Hello everyone,

Let’s be honest here… Reading about someone’s epic fails is sometimes more fun than spectacular photos that make you feel inadequate πŸ˜‚.

So here’s one I prepared earlier in the week. All dosed up on medication for my autoimmune arthritis and walking better than I had in months… it seemed like a good idea to pack a picnic and take the kids for a bushwalk.

We chose Helena Pipehead Trail in Kalamunda National Park. 13.5km along the Helena river and past the dam on return. On paper it sounded good…

Medium difficulty. Mostly graded tracks. Good boots. Gentle exercise for my joints. Even better for my depression. Get outdoors. Exhaust the kids. Sunshine. Nature. River. All good?

It was great too. Until we took the wrong turn on an old track down to the river.

 

Hubby decided it would be easier to climb up through the bush than to back track.

Our kids took one look at the scrubby bush above and said no way Dad.

And yet… I agreed. I can walk! Woohoo let’s push ourselves and climb up a steep hillside with a 3 and a 4 year old. Hmmmm!

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Note to Arthritis sufferers. Climbing from the river below to up here is incredibly stupid!

The less said the better really. Miss 3 got her ponytail caught up in a particularly challenging climbing vine. My knee gave way and I went sliding down through mud to the kid’s delight.

Native bush plants and my kids were introduced to some truly spectacular curse words. For those not familar with West Australian bushland we have some truly horrible spiky plants. Lovely to look at. An utter pain to trapse and scrabble through.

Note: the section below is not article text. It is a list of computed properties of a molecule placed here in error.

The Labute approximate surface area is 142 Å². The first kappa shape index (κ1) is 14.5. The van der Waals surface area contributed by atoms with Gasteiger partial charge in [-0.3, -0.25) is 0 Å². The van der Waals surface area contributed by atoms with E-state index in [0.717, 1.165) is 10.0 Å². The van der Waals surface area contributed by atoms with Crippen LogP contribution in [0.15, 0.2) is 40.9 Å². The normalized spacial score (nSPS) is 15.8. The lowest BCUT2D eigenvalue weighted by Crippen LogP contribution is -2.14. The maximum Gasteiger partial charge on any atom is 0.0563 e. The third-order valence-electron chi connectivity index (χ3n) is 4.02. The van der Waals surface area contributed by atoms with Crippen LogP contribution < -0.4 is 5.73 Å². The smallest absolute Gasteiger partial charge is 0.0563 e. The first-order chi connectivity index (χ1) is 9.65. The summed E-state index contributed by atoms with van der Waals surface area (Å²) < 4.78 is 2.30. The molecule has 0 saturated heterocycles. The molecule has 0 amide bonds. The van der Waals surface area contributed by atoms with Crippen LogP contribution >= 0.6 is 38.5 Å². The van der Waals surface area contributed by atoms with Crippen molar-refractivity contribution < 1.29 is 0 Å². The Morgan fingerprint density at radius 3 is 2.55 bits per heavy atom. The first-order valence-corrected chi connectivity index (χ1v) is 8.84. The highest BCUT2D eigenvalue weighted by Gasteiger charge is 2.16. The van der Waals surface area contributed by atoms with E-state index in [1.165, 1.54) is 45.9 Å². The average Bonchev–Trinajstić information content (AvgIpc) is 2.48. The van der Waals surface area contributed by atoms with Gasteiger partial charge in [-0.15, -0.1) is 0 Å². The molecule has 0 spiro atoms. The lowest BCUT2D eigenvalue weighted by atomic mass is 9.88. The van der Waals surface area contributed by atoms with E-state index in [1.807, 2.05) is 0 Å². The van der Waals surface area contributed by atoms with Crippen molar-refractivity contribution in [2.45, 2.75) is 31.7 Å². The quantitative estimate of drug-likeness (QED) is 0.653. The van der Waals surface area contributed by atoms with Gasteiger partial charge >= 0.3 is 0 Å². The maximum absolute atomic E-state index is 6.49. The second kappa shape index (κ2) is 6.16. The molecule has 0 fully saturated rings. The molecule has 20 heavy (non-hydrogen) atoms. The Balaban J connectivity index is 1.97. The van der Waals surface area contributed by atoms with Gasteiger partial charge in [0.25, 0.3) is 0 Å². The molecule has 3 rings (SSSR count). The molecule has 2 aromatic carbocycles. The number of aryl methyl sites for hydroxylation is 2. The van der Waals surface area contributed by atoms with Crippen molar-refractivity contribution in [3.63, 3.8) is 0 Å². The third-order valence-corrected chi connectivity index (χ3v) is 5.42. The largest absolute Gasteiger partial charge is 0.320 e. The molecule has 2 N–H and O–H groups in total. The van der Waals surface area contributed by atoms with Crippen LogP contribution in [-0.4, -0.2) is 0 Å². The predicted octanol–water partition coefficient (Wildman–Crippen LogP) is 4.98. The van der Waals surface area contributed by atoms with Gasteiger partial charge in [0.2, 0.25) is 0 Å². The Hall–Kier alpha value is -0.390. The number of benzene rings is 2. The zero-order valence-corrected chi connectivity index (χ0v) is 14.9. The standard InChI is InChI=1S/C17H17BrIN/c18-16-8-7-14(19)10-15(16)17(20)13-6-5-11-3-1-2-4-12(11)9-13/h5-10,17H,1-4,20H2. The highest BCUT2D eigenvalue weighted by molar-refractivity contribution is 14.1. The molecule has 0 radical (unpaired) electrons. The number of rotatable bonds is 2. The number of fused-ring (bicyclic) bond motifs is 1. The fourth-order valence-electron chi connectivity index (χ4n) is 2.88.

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Drosera macrantha (climbing sundew). The one and only photo before I slid down in the mud.

When we finally reached the track andΒ  stopped to admire the view we saw a different kind of display… Is that a wrecked white car?!

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Because every good walk trail requires a random car pushed off a cliff. This has been here for ages we found out.

Nursing bruised knees and covered in mud and scratches, we gave the kids piggyback rides back to the car and decided to try again next week (and stop at the chemist for some painkillers for me).

Trying to find positives I looked inside. No matter how much of a fail the walk was it did help for a little while. Exercise and sunshine does give me a time out from depression. Even a small reprieve is worth seizing.

Thankfully we passed these Hoveas on the way home which made the trip worth it don’t you think?

Some days things just don’t quite go to plan do they?Β If you have a failed nature experience to share I’d love to hear it. Realistics unite 😊.

 

17 thoughts on “Helena Pipehead Bushwalk… Or how NOT to bushwalk with arthritis!

  1. Being new to your blog I know little yet about your arthritis and depression. What strikes me is that you seem very brave and there’s always humour running like a cheerful undercurrent through your words. I’m enjoying your posts! I didn’t know there is a climbing sundew, very interesting! And I love seeing your photos of Hovea growing in the wild. Its beautiful! I have a story or two I could share, might come back and do that πŸ™‚